The Defence Research and Development Organisation (DRDO) has developed a diagnostic kit that can detect H1N1 virus in an hour. The kit does not need sophisticated instruments and can be used in villages where electricity is not available. It just costs Rs.1,500.

It uses a simple technique called real-time loop amplification methodology (RT LAMP) to detect the H1N1 virus, said W. Selvamurthy, Chief Controller (Life Sciences and Human Resources), DRDO. The kit has been developed by a DRDO laboratory called the Defence Research and Development Establishment (DRDE), situated at Gwalior.

When 400 blood samples were tested by the WHO (Communicable Diseases Centre)-approved kit and the DRDO-developed kit, positive results from both kits tallied. “There was 100 per cent agreement. The DRDO kit also diagnosed some cases missed out by the WHO (CDC)-approved kit. So our kit is more specific and sensitive. That is its strength,” Dr. Selvamurthy said.

Prime Minister Manmohan Singh praised the DRDO kit in his inaugural address at the Indian Science Congress on January 3, 2010 in Thiruvananthapuram. He had said: “I also commend the DRDO for developing a new and rapid diagnostic method for detecting the H1N1 virus. We need to build our scientific capabilities in a way that they can respond in real time to problems such as pandemics.”

DRDE Director R. Vijayaraghavan called the kit “a powerful tool.” When 900 blood samples were tested by this kit the results were 100 per cent accurate and they came fast, he said.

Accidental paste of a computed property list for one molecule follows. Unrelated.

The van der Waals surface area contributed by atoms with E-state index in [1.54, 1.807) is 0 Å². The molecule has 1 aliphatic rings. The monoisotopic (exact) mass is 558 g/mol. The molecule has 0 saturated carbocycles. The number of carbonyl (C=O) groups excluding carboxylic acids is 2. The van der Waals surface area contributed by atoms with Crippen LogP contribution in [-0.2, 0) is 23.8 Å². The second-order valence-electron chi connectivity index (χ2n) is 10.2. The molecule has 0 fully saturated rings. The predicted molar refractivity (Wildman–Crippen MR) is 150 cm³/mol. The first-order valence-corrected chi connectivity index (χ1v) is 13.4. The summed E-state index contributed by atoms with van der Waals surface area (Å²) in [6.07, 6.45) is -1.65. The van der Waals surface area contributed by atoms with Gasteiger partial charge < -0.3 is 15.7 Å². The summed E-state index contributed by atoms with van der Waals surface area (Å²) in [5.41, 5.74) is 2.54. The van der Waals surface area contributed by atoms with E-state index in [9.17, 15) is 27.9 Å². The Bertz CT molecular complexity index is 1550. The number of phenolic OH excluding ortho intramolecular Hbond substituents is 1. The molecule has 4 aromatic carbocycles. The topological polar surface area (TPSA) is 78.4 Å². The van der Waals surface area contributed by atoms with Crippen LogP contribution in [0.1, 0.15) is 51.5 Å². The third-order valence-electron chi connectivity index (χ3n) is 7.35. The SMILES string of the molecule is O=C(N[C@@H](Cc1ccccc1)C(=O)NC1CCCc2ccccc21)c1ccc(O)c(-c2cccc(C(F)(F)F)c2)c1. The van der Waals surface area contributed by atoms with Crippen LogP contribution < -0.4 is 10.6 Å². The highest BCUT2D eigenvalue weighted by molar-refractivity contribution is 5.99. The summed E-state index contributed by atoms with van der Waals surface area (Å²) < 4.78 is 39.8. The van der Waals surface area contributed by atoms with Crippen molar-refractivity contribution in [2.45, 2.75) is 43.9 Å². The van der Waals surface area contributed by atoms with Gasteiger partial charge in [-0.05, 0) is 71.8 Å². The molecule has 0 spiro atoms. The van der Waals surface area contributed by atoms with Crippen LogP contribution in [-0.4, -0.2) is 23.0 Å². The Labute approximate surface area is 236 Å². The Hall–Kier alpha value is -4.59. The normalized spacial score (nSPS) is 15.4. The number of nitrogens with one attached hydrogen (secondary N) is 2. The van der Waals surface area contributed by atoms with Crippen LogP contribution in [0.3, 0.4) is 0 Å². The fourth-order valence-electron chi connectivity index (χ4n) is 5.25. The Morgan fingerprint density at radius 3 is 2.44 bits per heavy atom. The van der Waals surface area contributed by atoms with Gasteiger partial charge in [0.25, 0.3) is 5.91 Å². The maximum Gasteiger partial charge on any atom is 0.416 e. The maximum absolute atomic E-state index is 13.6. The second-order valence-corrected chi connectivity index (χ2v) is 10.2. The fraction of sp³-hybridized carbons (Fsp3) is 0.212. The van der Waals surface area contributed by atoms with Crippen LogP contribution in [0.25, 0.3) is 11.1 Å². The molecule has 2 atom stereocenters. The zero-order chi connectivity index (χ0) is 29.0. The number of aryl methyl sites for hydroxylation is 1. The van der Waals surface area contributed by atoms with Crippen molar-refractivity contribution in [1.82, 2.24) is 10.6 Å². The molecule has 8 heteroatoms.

With the swine flu, caused by H1N1 virus, emerging as a global pandemic, there is a need to diagnose it as quickly as possible and the quick diagnosis is critical to early medical intervention before the disease gets complicated, said the DRDO chief controller.

The WHO kit takes a long time — almost a day — to find out whether an individual tested positive or not for the virus. It used a methodology called real-time polymerised chain reaction (RTPCR), which needed a sophisticated instrument named fluorescent detector, to detect the virus. Besides, the kit costs between Rs.8,000 and Rs.10,000. But the DRDO kit did not need the fluorescent detector.

Dr. Selvamurthy explained: “Instead, it used the RT LAMP technique. Every virus has a DNA structure. The loop of the DNA, specific to the virus, gets amplified. Here, you can visually see the change of colour to know whether the H1N1 sample is positive or negative.” The Indian Council of Medical Research (ICMR) did parallel testing of the virus, using both kits. The results tallied, he said.

The DRDO kit is subject to clearance by the ICMR and the Drug Controller-General of India before it reaches the market.

Dr. Vijayaraghavan said the DRDE had developed kits for detecting dengue, chikungunya and the Japanese encephalitis.

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